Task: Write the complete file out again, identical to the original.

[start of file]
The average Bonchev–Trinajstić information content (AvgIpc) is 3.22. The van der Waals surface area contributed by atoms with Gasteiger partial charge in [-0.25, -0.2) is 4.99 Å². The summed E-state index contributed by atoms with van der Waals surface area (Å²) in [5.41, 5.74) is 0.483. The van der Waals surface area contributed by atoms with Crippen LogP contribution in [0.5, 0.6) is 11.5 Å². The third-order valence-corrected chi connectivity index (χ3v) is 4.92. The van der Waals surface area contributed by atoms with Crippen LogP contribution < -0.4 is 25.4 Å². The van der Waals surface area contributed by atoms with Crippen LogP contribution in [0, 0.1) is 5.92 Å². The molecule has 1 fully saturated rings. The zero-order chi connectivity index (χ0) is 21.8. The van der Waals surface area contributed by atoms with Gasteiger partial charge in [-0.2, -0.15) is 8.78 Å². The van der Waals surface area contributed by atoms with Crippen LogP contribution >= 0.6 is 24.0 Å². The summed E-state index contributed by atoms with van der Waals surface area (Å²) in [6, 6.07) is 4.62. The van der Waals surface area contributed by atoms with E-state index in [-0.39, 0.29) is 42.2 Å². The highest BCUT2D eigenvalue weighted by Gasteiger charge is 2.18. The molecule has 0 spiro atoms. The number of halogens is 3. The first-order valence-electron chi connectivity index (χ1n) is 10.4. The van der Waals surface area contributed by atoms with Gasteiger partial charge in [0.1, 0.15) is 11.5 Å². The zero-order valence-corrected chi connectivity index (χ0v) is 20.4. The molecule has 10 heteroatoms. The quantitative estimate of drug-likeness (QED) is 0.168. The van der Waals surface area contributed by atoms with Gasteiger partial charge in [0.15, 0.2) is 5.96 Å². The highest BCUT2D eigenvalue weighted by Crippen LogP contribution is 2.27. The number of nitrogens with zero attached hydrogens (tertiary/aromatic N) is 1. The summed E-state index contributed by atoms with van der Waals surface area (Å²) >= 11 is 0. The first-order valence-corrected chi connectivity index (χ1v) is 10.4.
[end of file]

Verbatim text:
The average Bonchev–Trinajstić information content (AvgIpc) is 3.22. The van der Waals surface area contributed by atoms with Gasteiger partial charge in [-0.25, -0.2) is 4.99 Å². The summed E-state index contributed by atoms with van der Waals surface area (Å²) in [5.41, 5.74) is 0.483. The van der Waals surface area contributed by atoms with Crippen LogP contribution in [0.5, 0.6) is 11.5 Å². The third-order valence-corrected chi connectivity index (χ3v) is 4.92. The van der Waals surface area contributed by atoms with Crippen LogP contribution < -0.4 is 25.4 Å². The van der Waals surface area contributed by atoms with Crippen LogP contribution in [0, 0.1) is 5.92 Å². The molecule has 1 fully saturated rings. The zero-order chi connectivity index (χ0) is 21.8. The van der Waals surface area contributed by atoms with Gasteiger partial charge in [-0.2, -0.15) is 8.78 Å². The van der Waals surface area contributed by atoms with Crippen LogP contribution >= 0.6 is 24.0 Å². The summed E-state index contributed by atoms with van der Waals surface area (Å²) in [6, 6.07) is 4.62. The van der Waals surface area contributed by atoms with E-state index in [-0.39, 0.29) is 42.2 Å². The highest BCUT2D eigenvalue weighted by Gasteiger charge is 2.18. The molecule has 0 spiro atoms. The number of halogens is 3. The first-order valence-electron chi connectivity index (χ1n) is 10.4. The van der Waals surface area contributed by atoms with Gasteiger partial charge in [0.1, 0.15) is 11.5 Å². The zero-order valence-corrected chi connectivity index (χ0v) is 20.4. The molecule has 10 heteroatoms. The quantitative estimate of drug-likeness (QED) is 0.168. The van der Waals surface area contributed by atoms with Gasteiger partial charge in [0.15, 0.2) is 5.96 Å². The highest BCUT2D eigenvalue weighted by Crippen LogP contribution is 2.27. The number of nitrogens with zero attached hydrogens (tertiary/aromatic N) is 1. The summed E-state index contributed by atoms with van der Waals surface area (Å²) >= 11 is 0. The first-order valence-corrected chi connectivity index (χ1v) is 10.4.